The Tall Men (1955)

121-122 mins | Western | October 1955

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HISTORY

The working title of this film was The Tall Man . At the conclusion of the opening credits, a written foreword reads: “Montana Territory 1866. They came from the South, headed for the goldfields…Ben and Clint Allison, lonely, desperate men. Riding away from a heart break memory of Gettysburg. Looking for a new life. A story of tall men—and long shadows.” According to a 13 May 1954 LAT news item and a 4 Oct 1955 HR article, independent producers William A. Bacher and William B. Hawks bought the rights to Clay Fisher’s novel for $10,000 with the intention of selling it to Twentieth Century-Fox. On 13 May 1954, HR stated that Fisher was completing the screenplay for the film, but he receives only a literary source credit in the onscreen credits.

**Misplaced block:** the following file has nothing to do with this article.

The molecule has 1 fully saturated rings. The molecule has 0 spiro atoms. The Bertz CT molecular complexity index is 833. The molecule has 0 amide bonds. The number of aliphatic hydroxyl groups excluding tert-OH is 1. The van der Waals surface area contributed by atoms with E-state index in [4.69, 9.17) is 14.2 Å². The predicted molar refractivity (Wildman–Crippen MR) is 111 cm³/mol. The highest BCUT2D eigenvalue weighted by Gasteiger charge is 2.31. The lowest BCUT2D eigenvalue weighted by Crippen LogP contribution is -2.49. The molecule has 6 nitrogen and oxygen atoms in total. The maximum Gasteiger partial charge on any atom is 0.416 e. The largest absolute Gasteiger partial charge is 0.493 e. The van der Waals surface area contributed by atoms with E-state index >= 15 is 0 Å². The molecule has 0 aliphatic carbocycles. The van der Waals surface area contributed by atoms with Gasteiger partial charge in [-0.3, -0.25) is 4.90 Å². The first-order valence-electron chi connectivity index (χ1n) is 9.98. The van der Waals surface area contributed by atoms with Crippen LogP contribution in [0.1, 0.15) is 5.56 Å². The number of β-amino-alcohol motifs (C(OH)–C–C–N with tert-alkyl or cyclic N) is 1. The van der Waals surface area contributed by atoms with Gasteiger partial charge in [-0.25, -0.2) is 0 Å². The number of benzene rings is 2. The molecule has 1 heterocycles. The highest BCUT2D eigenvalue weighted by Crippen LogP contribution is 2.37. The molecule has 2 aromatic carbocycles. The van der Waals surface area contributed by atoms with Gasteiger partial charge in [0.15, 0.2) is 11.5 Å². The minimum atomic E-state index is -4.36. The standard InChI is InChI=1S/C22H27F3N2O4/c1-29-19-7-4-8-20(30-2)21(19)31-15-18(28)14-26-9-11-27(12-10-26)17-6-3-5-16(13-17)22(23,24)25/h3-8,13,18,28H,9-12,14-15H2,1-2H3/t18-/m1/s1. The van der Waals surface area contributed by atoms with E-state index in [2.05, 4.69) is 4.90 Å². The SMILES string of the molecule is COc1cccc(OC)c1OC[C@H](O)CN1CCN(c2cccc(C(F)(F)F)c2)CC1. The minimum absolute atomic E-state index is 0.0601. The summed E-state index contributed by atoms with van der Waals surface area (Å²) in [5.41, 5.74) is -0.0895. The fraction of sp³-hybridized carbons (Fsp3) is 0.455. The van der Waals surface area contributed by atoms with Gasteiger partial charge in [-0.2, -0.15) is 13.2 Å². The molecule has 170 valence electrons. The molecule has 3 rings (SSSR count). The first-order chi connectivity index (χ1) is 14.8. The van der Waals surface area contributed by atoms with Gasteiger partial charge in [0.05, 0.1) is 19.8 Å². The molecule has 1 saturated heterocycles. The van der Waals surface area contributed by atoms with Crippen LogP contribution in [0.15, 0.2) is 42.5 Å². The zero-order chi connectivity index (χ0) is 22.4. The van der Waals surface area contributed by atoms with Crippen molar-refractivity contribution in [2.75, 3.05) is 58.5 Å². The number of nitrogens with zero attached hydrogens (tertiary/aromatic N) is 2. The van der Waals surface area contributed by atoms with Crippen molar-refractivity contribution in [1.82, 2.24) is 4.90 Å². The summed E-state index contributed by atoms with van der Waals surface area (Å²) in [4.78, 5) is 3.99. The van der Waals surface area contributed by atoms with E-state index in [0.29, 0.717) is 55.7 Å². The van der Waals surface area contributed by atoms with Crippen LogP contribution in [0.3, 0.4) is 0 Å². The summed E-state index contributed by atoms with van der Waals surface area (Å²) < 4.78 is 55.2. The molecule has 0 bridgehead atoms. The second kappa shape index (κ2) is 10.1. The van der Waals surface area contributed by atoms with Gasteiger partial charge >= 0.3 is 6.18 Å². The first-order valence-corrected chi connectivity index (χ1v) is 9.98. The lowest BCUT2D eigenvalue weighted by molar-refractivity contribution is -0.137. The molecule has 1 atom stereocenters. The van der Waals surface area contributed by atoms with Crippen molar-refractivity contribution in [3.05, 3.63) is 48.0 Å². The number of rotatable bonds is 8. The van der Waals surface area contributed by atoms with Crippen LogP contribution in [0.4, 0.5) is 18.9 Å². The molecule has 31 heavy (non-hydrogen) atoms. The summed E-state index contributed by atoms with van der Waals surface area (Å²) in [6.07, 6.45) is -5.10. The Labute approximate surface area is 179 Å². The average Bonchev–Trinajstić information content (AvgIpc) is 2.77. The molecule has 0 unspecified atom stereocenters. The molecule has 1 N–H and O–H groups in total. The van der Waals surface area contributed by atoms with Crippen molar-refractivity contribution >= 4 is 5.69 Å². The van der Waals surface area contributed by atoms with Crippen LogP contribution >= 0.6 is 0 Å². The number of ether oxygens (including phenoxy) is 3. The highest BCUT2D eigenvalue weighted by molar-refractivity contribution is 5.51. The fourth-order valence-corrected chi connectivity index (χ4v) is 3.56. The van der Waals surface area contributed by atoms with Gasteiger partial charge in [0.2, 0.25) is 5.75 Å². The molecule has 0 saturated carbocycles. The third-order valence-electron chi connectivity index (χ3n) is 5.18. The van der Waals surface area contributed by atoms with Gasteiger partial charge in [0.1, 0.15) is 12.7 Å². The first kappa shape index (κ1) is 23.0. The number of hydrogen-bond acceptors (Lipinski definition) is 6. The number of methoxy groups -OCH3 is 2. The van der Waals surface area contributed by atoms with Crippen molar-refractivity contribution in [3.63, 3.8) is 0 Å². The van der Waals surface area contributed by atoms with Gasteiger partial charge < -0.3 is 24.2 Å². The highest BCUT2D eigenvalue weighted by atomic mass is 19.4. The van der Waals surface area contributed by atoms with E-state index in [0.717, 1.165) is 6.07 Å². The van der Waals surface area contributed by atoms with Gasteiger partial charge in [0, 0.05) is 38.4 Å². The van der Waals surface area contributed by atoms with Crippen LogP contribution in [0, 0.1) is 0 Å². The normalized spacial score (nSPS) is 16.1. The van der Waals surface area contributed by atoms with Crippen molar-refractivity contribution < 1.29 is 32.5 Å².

According to May, Jul and Aug 1954 HR news items, James Arness, Guy Madison and Brad Dexter were cast as Clark Gable’s co-stars, but none of them appear in the completed picture. HR news items include Mexican guitarist Carlos Del Muro, and Jamie Russell, Jane Russell’s brother, in the cast, but their appearance in the completed picture has not been confirmed. Contemporary sources report that the snow sequences were shot on location in Sun Valley, ID, and the majority of the rest of the picture was shot on location in Durango, Mexico. A Nov 1955 AmCin article reported that the stampede sequences were shot in the Los Organes Valley, near Durango. According to studio publicity, the 4,000 head of cattle assembled for the picture constituted the largest herd used for a movie.
       According to ... More Less